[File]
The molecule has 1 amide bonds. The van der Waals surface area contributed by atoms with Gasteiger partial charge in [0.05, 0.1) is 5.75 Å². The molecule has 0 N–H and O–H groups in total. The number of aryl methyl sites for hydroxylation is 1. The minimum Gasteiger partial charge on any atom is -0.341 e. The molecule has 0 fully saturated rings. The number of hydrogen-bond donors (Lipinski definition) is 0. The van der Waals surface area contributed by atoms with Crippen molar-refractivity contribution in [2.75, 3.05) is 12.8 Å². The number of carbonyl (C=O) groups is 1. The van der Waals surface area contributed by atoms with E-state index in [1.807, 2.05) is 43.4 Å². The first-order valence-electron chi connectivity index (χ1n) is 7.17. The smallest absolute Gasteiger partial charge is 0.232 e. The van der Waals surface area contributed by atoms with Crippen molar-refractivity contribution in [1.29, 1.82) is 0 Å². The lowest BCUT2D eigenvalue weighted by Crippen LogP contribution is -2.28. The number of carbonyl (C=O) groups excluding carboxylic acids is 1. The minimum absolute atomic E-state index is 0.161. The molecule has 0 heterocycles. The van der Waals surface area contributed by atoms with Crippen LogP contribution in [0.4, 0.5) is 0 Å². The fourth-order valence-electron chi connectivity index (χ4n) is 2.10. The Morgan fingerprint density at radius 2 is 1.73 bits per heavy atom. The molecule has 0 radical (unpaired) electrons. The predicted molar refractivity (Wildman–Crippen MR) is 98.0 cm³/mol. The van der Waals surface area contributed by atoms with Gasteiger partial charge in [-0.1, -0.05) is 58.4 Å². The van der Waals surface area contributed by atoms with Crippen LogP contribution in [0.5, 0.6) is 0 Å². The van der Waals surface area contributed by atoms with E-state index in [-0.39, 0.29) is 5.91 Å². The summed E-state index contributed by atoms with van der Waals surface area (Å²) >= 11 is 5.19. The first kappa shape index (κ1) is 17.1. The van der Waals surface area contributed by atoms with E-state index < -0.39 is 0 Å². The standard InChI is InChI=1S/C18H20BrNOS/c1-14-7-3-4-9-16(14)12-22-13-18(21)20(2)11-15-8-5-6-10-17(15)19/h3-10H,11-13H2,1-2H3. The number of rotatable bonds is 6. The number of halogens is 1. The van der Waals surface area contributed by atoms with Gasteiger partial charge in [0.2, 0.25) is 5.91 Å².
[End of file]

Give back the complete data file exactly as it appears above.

The molecule has 1 amide bonds. The van der Waals surface area contributed by atoms with Gasteiger partial charge in [0.05, 0.1) is 5.75 Å². The molecule has 0 N–H and O–H groups in total. The number of aryl methyl sites for hydroxylation is 1. The minimum Gasteiger partial charge on any atom is -0.341 e. The molecule has 0 fully saturated rings. The number of hydrogen-bond donors (Lipinski definition) is 0. The van der Waals surface area contributed by atoms with Crippen molar-refractivity contribution in [2.75, 3.05) is 12.8 Å². The number of carbonyl (C=O) groups is 1. The van der Waals surface area contributed by atoms with E-state index in [1.807, 2.05) is 43.4 Å². The first-order valence-electron chi connectivity index (χ1n) is 7.17. The smallest absolute Gasteiger partial charge is 0.232 e. The van der Waals surface area contributed by atoms with Crippen molar-refractivity contribution in [1.29, 1.82) is 0 Å². The lowest BCUT2D eigenvalue weighted by Crippen LogP contribution is -2.28. The number of carbonyl (C=O) groups excluding carboxylic acids is 1. The minimum absolute atomic E-state index is 0.161. The molecule has 0 heterocycles. The van der Waals surface area contributed by atoms with Crippen LogP contribution in [0.4, 0.5) is 0 Å². The fourth-order valence-electron chi connectivity index (χ4n) is 2.10. The Morgan fingerprint density at radius 2 is 1.73 bits per heavy atom. The molecule has 0 radical (unpaired) electrons. The predicted molar refractivity (Wildman–Crippen MR) is 98.0 cm³/mol. The van der Waals surface area contributed by atoms with Gasteiger partial charge in [-0.1, -0.05) is 58.4 Å². The van der Waals surface area contributed by atoms with Crippen LogP contribution in [0.5, 0.6) is 0 Å². The van der Waals surface area contributed by atoms with E-state index in [-0.39, 0.29) is 5.91 Å². The summed E-state index contributed by atoms with van der Waals surface area (Å²) >= 11 is 5.19. The first kappa shape index (κ1) is 17.1. The van der Waals surface area contributed by atoms with E-state index < -0.39 is 0 Å². The standard InChI is InChI=1S/C18H20BrNOS/c1-14-7-3-4-9-16(14)12-22-13-18(21)20(2)11-15-8-5-6-10-17(15)19/h3-10H,11-13H2,1-2H3. The number of rotatable bonds is 6. The number of halogens is 1. The van der Waals surface area contributed by atoms with Gasteiger partial charge in [0.2, 0.25) is 5.91 Å².